The first time that we invented guns they were little more than a joke. It took quite a long time for guns to replace the bow or the crossbow and even then they were not as accurate. It took centuries for our guns to develop rifling and actually be better than a person who is somewhat skilled with a bow. your player will suffer the same fate.
Whatever technology they are implementing should be the lowest form of it since this is new. In addition, your players will not have the object work like they might envision.
If a player wants to make an AK-47 in a D&D world, the answer should 99% of the time be an extremely hard no. We will talk about why there is a 1% chance later on in the article, but adding new science in D&D is not a glamorous task. It is a painstaking endeavor and if it is perfected or catches on it will change the world.
There is so much to discover, but let’s imagine that your player or the world has made a new discovery and progressed past the medieval age. What then?
Industrial era with magic
The next era in history right after the medieval era is the renaissance, and then the industrial revolution. In your D&D world they do not need to re-discover the past, so we generally skip the renaissance and go straight to the industrial revolution! Or at least steam punk to make interesting and cool.
There is going to be a huge difference between your D&D world and our world with each industrial era. That difference is magic.
There are two ways to view magic in your world in accordance with industrial magic:
- Science works with magic and it is awesome!
- Science does not work with magic and they are at odds.
There is technically another option where some of our real world sciences don’t apply to this world, but then you are going into explaining physics and I would not recommend this for most people. Instead, there are these two common options.
If science works well with magic your world will be changed. Advances will happen much quicker than in our world since they have the assistance of magic and how your D&D world progresses will be very different than how our real world progressed.
You might have flying trains, or at least faster trains that do not need rails, flying ships, etc. You might even make blimps not have the issue of catching fire like they do in our world with a spell and thus airplanes are never really developed.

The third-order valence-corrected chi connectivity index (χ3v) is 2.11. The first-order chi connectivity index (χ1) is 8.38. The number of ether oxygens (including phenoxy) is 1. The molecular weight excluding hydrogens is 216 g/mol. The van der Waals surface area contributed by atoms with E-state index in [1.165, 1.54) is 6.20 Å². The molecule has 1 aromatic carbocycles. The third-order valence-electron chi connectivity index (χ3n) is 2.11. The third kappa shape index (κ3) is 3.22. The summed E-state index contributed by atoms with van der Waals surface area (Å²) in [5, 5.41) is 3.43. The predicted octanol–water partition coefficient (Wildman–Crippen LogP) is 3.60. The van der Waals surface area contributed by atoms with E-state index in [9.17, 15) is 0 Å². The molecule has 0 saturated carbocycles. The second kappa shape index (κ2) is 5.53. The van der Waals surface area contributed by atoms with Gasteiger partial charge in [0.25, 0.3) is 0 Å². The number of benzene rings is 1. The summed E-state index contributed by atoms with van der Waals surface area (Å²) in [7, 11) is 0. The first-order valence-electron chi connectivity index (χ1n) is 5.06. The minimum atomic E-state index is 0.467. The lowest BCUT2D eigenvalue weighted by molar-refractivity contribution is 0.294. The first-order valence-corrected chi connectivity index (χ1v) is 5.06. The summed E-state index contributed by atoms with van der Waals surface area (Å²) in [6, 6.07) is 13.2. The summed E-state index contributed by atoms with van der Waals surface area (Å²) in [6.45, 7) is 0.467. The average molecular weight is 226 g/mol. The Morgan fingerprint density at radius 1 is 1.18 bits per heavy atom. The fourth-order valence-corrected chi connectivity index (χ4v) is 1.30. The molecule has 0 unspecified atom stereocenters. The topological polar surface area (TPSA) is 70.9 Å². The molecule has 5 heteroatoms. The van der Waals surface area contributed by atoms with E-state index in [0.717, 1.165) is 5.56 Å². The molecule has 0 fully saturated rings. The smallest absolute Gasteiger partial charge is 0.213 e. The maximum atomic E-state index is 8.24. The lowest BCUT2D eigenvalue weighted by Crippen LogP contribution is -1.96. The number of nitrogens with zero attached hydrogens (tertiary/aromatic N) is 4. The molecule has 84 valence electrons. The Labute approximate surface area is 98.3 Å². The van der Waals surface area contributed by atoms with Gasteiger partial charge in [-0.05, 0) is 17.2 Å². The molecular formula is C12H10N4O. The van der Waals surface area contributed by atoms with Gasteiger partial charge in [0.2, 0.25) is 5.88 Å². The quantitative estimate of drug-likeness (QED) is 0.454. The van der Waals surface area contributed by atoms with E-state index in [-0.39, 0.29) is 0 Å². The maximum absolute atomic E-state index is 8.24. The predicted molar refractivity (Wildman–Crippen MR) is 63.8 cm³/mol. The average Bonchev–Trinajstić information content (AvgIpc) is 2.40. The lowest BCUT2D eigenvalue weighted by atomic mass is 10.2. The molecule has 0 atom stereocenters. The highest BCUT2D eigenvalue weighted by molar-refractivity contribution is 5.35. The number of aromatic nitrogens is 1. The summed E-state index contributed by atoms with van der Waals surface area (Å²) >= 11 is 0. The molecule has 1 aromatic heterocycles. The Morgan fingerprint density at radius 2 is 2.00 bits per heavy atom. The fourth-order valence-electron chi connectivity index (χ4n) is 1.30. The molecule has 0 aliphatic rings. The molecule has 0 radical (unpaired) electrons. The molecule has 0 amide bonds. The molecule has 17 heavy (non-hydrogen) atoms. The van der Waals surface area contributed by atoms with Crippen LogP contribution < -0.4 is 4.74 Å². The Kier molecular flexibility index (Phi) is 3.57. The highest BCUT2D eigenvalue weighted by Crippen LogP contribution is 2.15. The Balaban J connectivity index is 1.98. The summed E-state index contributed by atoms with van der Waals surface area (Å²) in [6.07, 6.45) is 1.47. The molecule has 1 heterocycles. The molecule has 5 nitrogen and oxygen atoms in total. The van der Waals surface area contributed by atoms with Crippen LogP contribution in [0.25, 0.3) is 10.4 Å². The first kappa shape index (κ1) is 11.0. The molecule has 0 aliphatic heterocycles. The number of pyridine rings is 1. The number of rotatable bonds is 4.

Incorporating magic with technology changes everything and it is up to you to decide how they interact. Eberon is a great example of this setting and I would highly recommend checking it out for more ideas on this topic.
Science in D&D doesn’t always end up positively though. There is another way to view how technology and science interact.
Science and magic are mutually exclusive
I first hard of this concept when I played the game Arcanum. It is an old game, but one that had an interesting idea. The world was going through a technological revolution that was changing everything. The steam engine was invented, guns were becoming a thing, and medicine was taking off.
The game itself was fun and had issues, but the concept and the world are fascinating. What is more, despite these industrial developments being recent they also interfered with magic. If a person specialized in magic, they were unable to use most technologies. The higher your specialization, the less you could use, and the higher the technology or magic, the more you needed to be inclined to that type of skill.
This new era helped most of the poor who couldn’t use magic but it devastated magical races like elves and the magical elite. There were fights over using machinery in certain places and it was a fascinating concept.